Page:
Bridging the digital divide: Three questions community leaders should consider
As nearly every aspect of our society becomes more reliant on technology, the need for ubiquitous, data-rich connectivity is imperative, even as the definition of broadband continues to evolve. The opportunity gap between those who have affordable access to advanced digital infrastructure and those who do not continues to grow, leaving many behind. Community leaders have an obligation to create a community-wide strategy that addresses the digital divide. While there are many facets in a successful plan, it is recommended that communities focus on maximizing impact, proactively address potential roadblocks, and strike the right balance between cost, control and accountability.
What are the most impactful outcomes, and how can this transform our community?
The last year has underscored the necessity and opportunities available to communities with state-of-the-art broadband. These range from opportunities for remote work, distance learning and telemedicine, all the way to smart city technologies, remote surgery and applied innovation. A digitally fluent community provides an attractive workforce for prospective businesses.
In Cumberland County, N.C., COVID-19 put a glaring spotlight on our IT infrastructure limitations, especially when it came to keeping students connected. To accommodate the shift to 100 percent remote learning, our school system deployed 80 Wi-Fi hotspot school buses and added 100 wireless access points to the exterior of school buildings to connect more than 7,500 students to whom service was not available.
To help our students, residents, small businesses and entrepreneurs, our community (city, county, municipalities and utility services) enacted a series of efforts, policies and legislation to facilitate the installation of advanced infrastructure (agnostic of provider), resulting in Indiana-based MetroNet announcing a communitywide fiber optic network buildout—which is currently under construction.
What is our plan to overcome potential hurdles and roadblocks?
There is no “one size fits all” solution. Every community will face unique challenges, whether legislative constraints, topographical impediments or achieving a viable cost structure. Ultimately, your plan should seek to ensure availability, affordability and adoption across all segments of your community. Beyond the costs of deploying infrastructure, how will you make the service affordable, even for low-income citizens? At the beginning of the pandemic, pewresearch.org reported 59 percent of lower income parents anticipated at least one digital obstacle while their children were doing schoolwork from home. Whether through implementing public programs that reduce cost, or through private sector partnerships, failing to address affordability only exacerbates existing inequalities. Prior to the first connections, a coordinated program of education, communication and advocacy can increase adoption, ensuring benefits to constituencies hesitant to connect.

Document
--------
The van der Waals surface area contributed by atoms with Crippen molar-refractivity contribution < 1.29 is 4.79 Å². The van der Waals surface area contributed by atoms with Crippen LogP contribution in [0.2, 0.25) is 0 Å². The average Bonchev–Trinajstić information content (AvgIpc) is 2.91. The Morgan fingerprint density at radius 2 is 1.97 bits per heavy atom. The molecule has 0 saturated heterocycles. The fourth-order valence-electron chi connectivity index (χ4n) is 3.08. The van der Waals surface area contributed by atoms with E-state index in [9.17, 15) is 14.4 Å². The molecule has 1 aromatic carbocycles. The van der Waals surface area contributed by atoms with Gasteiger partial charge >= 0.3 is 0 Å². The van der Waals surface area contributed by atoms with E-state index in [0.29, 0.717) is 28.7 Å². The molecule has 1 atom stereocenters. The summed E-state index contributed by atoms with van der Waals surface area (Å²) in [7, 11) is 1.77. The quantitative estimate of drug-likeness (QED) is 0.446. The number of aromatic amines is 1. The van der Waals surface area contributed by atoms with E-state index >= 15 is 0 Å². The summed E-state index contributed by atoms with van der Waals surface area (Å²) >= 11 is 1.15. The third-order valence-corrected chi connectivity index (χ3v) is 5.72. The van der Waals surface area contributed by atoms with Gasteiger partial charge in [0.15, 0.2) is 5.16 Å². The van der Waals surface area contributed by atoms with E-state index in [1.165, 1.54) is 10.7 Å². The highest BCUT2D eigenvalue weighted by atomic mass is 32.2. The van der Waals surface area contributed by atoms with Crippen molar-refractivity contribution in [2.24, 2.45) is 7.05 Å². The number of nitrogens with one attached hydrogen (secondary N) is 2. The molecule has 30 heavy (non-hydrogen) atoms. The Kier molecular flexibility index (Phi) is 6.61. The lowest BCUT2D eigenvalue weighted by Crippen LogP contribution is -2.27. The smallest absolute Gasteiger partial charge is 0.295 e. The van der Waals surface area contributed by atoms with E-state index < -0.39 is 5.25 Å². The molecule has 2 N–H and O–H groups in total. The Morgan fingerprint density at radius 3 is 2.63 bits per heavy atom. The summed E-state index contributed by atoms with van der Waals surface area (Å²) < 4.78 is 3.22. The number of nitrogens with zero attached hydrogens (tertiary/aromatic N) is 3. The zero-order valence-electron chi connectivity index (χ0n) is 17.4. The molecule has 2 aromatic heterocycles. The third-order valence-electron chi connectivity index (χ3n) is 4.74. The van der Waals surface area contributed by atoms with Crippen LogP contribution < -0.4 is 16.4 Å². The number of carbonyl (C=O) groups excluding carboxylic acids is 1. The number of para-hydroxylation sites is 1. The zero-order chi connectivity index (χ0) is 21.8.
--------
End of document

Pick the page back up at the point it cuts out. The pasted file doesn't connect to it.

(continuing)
Lastly, it is imperative that communities maintain focus on the broader goal of community-wide service. While smaller projects may provide connectivity to dense subdivisions or the customers of certain utilities, a piecemeal approach may ultimately make it substantially more difficult and expensive to serve the remainder.
How do we find the right balance between control, cost, and accountability?
With strong local leadership and a bold vision, communities must ultimately work to find the right balance between control, cost and accountability. While high level of direct investment may give you more control of the project, building and/or operating a municipal broadband system may not be right for your community (or even legal, depending on your state’s laws). On the other hand, recruiting a private sector company to build in your community may keep costs low, but not provide your municipality the results sought. For most communities, the middle ground of a public-private partnership will provide the most feasible and affordable results. Through a combination of public funding, grants and partnerships with private sector providers, communities can ensure the entire community benefits while creating a viable cost environment for companies.
Working with key partners—including anchor institutions, such as schools, libraries, public utilities, electric co-ops, and state and federal funding sources—it is possible to build a comprehensive strategy tailored to meet the specific needs of your community.
Just as water and electricity became essential services a century ago, broadband is now a necessary utility for our citizens. Simply put, communities need fiber-optic networks and advanced data infrastructure to remain competitive and to allow residents and businesses to compete on the global stage. As community leaders, we have an obligation and responsibility to develop successful strategies for the deployment of these technologies and to ensure they are implemented in a way which everyone can reap the benefits. This is a unique and time sensitive opportunity for cities and counties to play a transformative role in the lives of their citizens.
With nearly 20 years of economic development and urban planning experience, Robert Van Geons has been president and CEO of the Fayetteville Cumberland County Economic Development Corporation since 2017, announcing more than $225 million in new investment and 2,000 jobs with international and domestic companies. His team is committed to building a dynamic and business friendly community, leveraging next generation technologies and a uniquely skilled workforce. Van Geons believes that successful communities prosper when the public and private sectors work together.